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First major project to transform Charlotte Rail Trail lights up

The holiday season is over but South End is still lighting up. Thanks to a collaboration between Charlotte Center City Partners and Duke Energy, the Duke Energy substation next to the Bland Street light rail station was illuminated for the first time last night. So was the nearby Beasley Broadcasting radio transmission tower.

“This is the first of what we believe will be several major projects we will roll out over the next six months or so,” said Adam Rhew, CCCP director of communications.

What to expect of this ongoing spectacle

– A delightful glow from 5:30 a.m. until sunrise, from dusk until midnight Sundays through Thursdays, and from dusk until 1 a.m. on Fridays and Saturdays.

– An added safety benefit to an otherwise dark area, but with the lights going dark at a reasonable hour. “We want to be good neighbors,” Rhew said.

– A quality similar to that of the Duke Energy Center. The 12 LED floodlights (Phillips fixtures) can display 16,000 colors and feature 13 programmable scenes. The programmers: Phillips Color Kinetics, which was also behind the Duke Energy Center, the Bank of America tower and the Empire State Building, among other projects.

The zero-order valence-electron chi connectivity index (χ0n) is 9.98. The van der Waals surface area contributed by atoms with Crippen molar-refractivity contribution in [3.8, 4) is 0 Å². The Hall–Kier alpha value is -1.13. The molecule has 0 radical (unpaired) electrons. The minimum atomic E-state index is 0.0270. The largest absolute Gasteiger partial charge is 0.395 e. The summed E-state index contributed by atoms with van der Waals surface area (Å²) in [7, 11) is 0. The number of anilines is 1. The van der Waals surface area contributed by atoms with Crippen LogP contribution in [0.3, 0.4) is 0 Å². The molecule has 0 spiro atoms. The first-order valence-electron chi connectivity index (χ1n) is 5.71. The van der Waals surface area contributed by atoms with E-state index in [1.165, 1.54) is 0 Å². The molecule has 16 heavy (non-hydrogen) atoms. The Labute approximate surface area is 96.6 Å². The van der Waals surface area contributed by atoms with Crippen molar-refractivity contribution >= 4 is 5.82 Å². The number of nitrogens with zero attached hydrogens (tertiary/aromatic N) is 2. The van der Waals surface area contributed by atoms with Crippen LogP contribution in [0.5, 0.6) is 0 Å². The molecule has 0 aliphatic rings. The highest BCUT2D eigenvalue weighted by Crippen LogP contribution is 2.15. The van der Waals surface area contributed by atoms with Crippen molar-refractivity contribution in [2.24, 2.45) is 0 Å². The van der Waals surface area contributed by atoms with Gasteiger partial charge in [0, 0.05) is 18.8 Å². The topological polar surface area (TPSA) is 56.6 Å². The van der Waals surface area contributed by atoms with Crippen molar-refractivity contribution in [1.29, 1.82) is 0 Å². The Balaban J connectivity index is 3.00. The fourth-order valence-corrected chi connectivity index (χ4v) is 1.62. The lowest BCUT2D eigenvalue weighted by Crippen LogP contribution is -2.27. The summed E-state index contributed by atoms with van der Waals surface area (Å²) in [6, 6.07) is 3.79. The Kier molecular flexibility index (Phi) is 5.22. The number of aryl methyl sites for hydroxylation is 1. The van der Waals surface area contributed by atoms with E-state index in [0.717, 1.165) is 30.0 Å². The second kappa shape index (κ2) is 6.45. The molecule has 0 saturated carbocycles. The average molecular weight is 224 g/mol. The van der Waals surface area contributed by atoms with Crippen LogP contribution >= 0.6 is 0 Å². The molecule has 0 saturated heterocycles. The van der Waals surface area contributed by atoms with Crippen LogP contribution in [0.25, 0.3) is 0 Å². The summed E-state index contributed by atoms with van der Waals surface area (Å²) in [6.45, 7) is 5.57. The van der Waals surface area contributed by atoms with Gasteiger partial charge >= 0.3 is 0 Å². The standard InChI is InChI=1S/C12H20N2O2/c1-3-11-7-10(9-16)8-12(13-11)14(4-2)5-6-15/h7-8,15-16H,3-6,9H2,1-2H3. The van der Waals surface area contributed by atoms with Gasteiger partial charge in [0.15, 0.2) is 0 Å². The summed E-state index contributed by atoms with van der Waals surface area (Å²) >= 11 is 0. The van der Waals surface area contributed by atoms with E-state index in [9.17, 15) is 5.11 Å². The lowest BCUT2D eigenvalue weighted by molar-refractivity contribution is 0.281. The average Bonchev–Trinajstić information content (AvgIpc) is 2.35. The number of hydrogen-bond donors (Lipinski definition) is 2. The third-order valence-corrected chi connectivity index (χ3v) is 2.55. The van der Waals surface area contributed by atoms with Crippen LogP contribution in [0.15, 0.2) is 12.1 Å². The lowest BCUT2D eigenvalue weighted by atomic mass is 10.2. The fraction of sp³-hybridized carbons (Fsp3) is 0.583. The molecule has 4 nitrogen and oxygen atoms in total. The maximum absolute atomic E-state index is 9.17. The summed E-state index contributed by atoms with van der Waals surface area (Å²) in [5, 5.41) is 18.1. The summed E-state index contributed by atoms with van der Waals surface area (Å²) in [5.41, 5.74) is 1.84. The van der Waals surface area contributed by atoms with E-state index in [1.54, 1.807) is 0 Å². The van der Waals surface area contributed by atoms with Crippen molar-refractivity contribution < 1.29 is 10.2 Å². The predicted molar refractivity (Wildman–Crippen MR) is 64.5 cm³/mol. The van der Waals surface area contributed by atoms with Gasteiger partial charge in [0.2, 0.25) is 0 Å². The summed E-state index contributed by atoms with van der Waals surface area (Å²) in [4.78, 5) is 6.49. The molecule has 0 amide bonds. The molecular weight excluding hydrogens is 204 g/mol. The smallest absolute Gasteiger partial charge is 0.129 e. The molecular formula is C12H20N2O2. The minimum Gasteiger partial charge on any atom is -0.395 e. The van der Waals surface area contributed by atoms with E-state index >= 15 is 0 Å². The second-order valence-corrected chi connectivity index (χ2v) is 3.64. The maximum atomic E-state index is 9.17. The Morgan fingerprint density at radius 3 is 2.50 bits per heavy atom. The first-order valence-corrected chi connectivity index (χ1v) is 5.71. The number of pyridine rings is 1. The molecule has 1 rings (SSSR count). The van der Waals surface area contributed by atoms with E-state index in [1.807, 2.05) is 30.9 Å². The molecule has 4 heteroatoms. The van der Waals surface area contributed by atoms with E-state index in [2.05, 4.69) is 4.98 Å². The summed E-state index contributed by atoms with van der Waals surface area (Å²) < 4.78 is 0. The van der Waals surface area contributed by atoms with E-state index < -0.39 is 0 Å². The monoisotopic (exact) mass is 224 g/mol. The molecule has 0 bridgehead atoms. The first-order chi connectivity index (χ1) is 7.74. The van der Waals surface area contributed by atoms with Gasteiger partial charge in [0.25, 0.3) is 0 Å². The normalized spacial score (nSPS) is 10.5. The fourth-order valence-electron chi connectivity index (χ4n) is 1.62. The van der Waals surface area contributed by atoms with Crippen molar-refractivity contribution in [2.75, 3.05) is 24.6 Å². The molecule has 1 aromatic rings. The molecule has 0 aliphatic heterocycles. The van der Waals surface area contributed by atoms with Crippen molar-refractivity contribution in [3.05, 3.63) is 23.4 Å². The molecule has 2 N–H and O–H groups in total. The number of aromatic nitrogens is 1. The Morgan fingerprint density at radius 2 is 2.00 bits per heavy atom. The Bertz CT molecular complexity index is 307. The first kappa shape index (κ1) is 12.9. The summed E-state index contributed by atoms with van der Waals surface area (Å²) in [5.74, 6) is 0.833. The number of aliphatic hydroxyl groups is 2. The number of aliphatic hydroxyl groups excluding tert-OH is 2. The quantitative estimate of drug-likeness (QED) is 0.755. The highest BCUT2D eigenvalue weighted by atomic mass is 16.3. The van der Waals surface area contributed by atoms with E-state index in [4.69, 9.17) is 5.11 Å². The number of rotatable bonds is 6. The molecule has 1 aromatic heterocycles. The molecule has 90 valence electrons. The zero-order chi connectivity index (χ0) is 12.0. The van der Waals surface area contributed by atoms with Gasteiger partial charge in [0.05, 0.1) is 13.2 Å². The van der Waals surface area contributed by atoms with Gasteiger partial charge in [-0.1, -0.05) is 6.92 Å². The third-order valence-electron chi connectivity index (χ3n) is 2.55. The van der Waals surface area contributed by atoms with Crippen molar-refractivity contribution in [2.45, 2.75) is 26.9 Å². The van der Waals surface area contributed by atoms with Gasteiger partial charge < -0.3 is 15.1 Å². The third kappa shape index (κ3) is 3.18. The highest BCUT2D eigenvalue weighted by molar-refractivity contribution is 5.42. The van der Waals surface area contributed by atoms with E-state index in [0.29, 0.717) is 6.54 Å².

Duke Energy Center – Charlotte Skyline
Patrick Schneider

How does this fit into CCCP’s vision for the Rail Trail?

First off, the vision, according to Rhew, is to make the Charlotte Rail Trail a vibrant, urban, linear park. Currently, it is 4.5 miles long and connects 10 neighborhoods from south Charlotte to uptown. In addition to making the trail a connector to destinations, CCCP wants to make it a destination in and of itself.

“We want people to interact with the trail in a meaningful way,” Rhew said.

That has already been happening, thanks to public art like the Before I Die Chalkboard between the Bland Street Station and the East/West Station — work that has been supported by a $412,000 grant from ArtPlace America.


Where did this vision even come from?

“We take a lot of inspiration from the High Line in NYC,” Rhew said. “Lots of people have visited that park and get what we’re trying to do when we make that comparison. It’s a great example of an urban, linear park.”


So can we request color changes?

The Duke Energy Center allows people to submit color requests (to honor charity events, for example) via email. For now, Rhew said, “Duke Energy and CCCP will have the ability to control the light scenes. We’re looking into the idea of letting people request to have the lights a certain color.”

What can we do beyond staring at the lights?

Buy some limited-edition 704 Shop t-shirts featuring the new Charlotte Rail Trail logo. A portion of the proceeds will help fund future Rail Trail projects.

Flipping the switch on this project, Rhew said, is “re-energizing this portion of the trail — and re-energizing the whole trail.”

Photos: Katie Toussaint, Fargo.